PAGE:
DOUBT may have been a Pulitzer prize winning play. But the film version is dreadfully dull.
It’s set in 1964 at St. Nicholas School in the Bronx. Though the period details are authentic, this movie is flat, overly stagy and lacks any sort of inspiration or fire.
It was a man’s world in the mid 60s. The Catholic church was no exception.
Regardless of all that, SISTER ALOYSIUS BEAUVIER (MERYL STREEP) is the principal there. She rules with an iron hand. When naive young SISTER JAMES (AMY ADAMS) tells the older woman that the children are terrified of her, she remarks grimly, “That’s how it works.”
Into this highly structured environment walks FATHER BRENDAN FLYNN (PHILIP SEYMOUR HOFFMAN), a new priest who’s something of a reformer. He is more inclined to be tolerant and to push for modernization. Father Flynn believes in changing with the times.
Sister Beauvier is a traditionalist. She doesn’t care for Father Flynn’s methods. She’s content to overlook all of that for the immediate future.
But things rarely stay the same…
Donald, a young black boy, becomes a student at the school. He is awkward with the other pupils and becomes an object of ridicule. But he develops a closeness with Father Flynn that does not go unnoticed.
When it is discovered that Father Flynn had a private meeting with Donald in the rectory that he will not discuss openly with anyone else, Sister Beauvier sets out to destroy the priest.
She is a strong, self righteous woman whose need for power and control supersedes everything else. It’s her way or the highway.
She is going to take him down.
DOUBT has endless problems.
JOHN PATRICK SHANLEY is a brilliant writer and a very capable director. It’s possible that a good film (or even a great one) could have been made if he had merely decided to adapt his own play. But unfortunately he had to do both.
He was obviously not the ideal person to direct this motion picture. He may have spent too much time with this material to give it the fresh, exciting perspective that was needed so badly. A different editor would also have made a world of difference.
The scenes from the trailer crackle with enormous energy. They lead you to believe that DOUBT will be an acting tour de force. There is none of that magic in the completed film.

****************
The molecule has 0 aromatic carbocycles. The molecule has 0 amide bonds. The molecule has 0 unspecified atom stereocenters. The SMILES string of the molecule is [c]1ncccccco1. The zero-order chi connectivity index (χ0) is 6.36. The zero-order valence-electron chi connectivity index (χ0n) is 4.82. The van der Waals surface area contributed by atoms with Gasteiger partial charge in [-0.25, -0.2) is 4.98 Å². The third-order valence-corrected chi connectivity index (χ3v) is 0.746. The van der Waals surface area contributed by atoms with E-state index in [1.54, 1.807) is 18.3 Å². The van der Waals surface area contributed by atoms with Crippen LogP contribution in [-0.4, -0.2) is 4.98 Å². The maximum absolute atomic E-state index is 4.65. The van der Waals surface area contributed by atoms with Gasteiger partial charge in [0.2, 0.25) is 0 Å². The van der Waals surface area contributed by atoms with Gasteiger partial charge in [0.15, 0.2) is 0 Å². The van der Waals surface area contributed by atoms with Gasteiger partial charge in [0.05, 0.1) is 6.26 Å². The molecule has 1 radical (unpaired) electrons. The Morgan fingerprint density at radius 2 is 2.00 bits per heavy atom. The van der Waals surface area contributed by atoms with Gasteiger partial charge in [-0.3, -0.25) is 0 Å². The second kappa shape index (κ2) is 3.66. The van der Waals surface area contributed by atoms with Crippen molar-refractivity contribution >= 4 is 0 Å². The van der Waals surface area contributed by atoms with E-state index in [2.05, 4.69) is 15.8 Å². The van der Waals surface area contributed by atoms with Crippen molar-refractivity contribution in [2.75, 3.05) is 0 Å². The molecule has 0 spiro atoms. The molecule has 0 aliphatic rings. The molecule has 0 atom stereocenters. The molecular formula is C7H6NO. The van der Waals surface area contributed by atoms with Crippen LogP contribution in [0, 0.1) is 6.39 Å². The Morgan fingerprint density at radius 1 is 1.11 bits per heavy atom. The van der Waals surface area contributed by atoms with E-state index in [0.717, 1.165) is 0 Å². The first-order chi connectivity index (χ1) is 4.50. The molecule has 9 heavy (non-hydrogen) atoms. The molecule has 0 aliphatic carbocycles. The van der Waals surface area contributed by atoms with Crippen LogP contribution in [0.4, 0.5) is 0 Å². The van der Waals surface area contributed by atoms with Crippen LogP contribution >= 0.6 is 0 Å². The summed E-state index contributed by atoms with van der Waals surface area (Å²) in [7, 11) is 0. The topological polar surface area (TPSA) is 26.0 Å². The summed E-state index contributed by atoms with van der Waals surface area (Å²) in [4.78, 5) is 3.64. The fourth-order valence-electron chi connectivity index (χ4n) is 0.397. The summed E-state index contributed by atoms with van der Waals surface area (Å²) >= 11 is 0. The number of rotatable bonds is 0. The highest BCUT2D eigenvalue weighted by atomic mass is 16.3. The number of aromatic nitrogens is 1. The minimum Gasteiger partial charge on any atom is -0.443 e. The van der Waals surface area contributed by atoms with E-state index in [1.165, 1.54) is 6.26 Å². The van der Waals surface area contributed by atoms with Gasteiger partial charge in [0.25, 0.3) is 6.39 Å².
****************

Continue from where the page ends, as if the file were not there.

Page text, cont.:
AMY ADAMS is not much more than adequate. She has some fine moments in a scene where she uncharacteristically berates one student. But that’s all.
PHILIP SEYMOUR HOFFMAN is solid but unremarkable.
VIOLA DAVIS (who plays Donald’s mother) is rather affecting in her limited time on screen. She has a great deal of difficult dialogue and she makes it chillingly accessible.
MERYL STREEP does some exceptional work. But she is not entirely believable as a renegade driven by her own savage principles. Though it’s worthy of an Oscar nomination, this is definitely not the most effective portrayal she has ever given.
Even the least noteworthy acting by Meryl is hundreds of miles away from a good performance by another artist. She is light years above other people’s standards. But according to her own, it’s strictly at the bottom of the pile.
Ms. Streep’s accent is too big. The approach is too broad.
But her Sister Beauvier is far from one note.
As the film wears on, you can see all of the layers and colours that Meryl has imbued within that character. She’s a flawed human being. Sister Beauvier is tough. Yet she can be capable of kindness. She has a great sense of humour. (As sardonic as it may be.) But she has her own sense of order and morality. That must prevail.
Or may God have mercy on your precious soul.
One of the main points of DOUBT is its unshakable ambiguousness. You really don’t know much more at the end than you do at the beginning. That’s enormously frustrating for those viewers who prefer their films more concrete.
However, that wasn’t a necessity. You don’t want an overly theatrical experience built on shifting sand that possessed a ridiculous conclusion.
But unfortunately that’s exactly what you get.
DOUBT is one of the great disappointments of 2008.
That’s only a well considered opinion.
But it is genuinely a personally defined certainty.